The knife blade has become one of the main characteristics for Morakniv, due to its high quality, design, and sharpness. For more than 130 years we’ve refined our methods and constantly worked to improve our products. How we treat, harden, and polish our knives is a vital part of our quality work, and the recipe is a well-kept company secret. This results in knives that will always live up to your expectations and that you always can put your trust in.
The blade of a Morakniv can be made of three different kinds of steel: recycled Swedish stainless steel, carbon steel or laminated carbon steel. Each steel type has its unique properties that determine which model is matched with which steel.
The blade of steel means a lot, but certainly not everything. We want to warn knife users that perhaps the perfect steel type on paper is not in itself the only thing that dictates how a knife performs. In fact, steel analysis has become somewhat scientific that it is easy to get caught up in the maze of statistics. Just because a blade is made from premium or high-end steels does not automatically mean it is better than other blades.
We also want to point out the importance of the heat treatment techniques used by the manufacturer as well as the design of the blade itself which plays a huge role in the ultimate result of the knife performance. Many times the heat treatment is even the underlying key in order to maximize the steel’s conditions.
All modern steels will perform well enough for most users so consider spending more time on other aspects of the knife such as the handle, size or style.
Austenitic steel contains high amounts of nickel, around 8%, which makes it non-magnetic and soft, making it more or less undesirable for knife making. However, the benefits of this type of steel are its toughness and superior corrosion resistance from high levels of chromium, making it perfect for everyday items like forks, spoons and even kitchen sinks.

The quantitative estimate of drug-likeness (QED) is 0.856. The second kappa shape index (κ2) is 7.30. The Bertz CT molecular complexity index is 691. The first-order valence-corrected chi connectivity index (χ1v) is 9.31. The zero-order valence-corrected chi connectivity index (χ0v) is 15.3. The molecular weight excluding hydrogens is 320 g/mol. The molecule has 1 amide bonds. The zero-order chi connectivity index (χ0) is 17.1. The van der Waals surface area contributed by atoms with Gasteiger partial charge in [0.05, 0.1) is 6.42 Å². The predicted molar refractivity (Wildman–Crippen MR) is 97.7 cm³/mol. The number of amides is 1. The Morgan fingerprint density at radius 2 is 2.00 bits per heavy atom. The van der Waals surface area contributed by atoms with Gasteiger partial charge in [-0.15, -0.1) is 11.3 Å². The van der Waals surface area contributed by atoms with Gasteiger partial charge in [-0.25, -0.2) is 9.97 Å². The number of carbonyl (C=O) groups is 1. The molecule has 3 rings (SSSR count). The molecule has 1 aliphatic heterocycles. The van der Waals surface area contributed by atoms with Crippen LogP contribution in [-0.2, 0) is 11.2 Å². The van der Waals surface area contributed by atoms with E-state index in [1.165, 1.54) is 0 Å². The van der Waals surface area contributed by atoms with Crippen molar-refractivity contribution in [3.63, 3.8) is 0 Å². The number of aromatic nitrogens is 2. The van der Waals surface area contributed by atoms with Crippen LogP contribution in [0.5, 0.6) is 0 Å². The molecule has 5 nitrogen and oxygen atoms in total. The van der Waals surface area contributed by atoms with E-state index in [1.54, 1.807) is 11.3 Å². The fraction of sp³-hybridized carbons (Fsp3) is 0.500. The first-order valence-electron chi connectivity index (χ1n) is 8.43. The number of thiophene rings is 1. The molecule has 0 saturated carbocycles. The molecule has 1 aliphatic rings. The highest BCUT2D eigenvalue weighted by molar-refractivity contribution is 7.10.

Martensitic steel contains less chromium while still meeting the criteria for stainless steel but very small amounts of nickel thus making the steel magnetic. What really sets martensitic steels apart is higher levels of carbon which allows for the formation of martensite, an extremely hard structure, making it ideal for knifemaking. Steel manufacturers can transform austenite into martensite through rapid quenching.
Recycled Swedish stainless steel (S)
Knife blades made of hardenable stainless steel – 12C27 and 14C28N, hardened to HRC 56-58,5 – are found on knives with extreme strength and a long life. They also have a very high resistance to moisture, which otherwise can make the blades rust. Recycled Swedish stainless steel stays sharp for much longer than carbon steel and is far less sensitive to rust. Recycled Swedish stainless steel is easy to maintain. However, it is always good to take the habit of rinsing the blade under running hot water, preferably with a mild soap solution, after use if the knife has become dirty.
Carbon steel (C)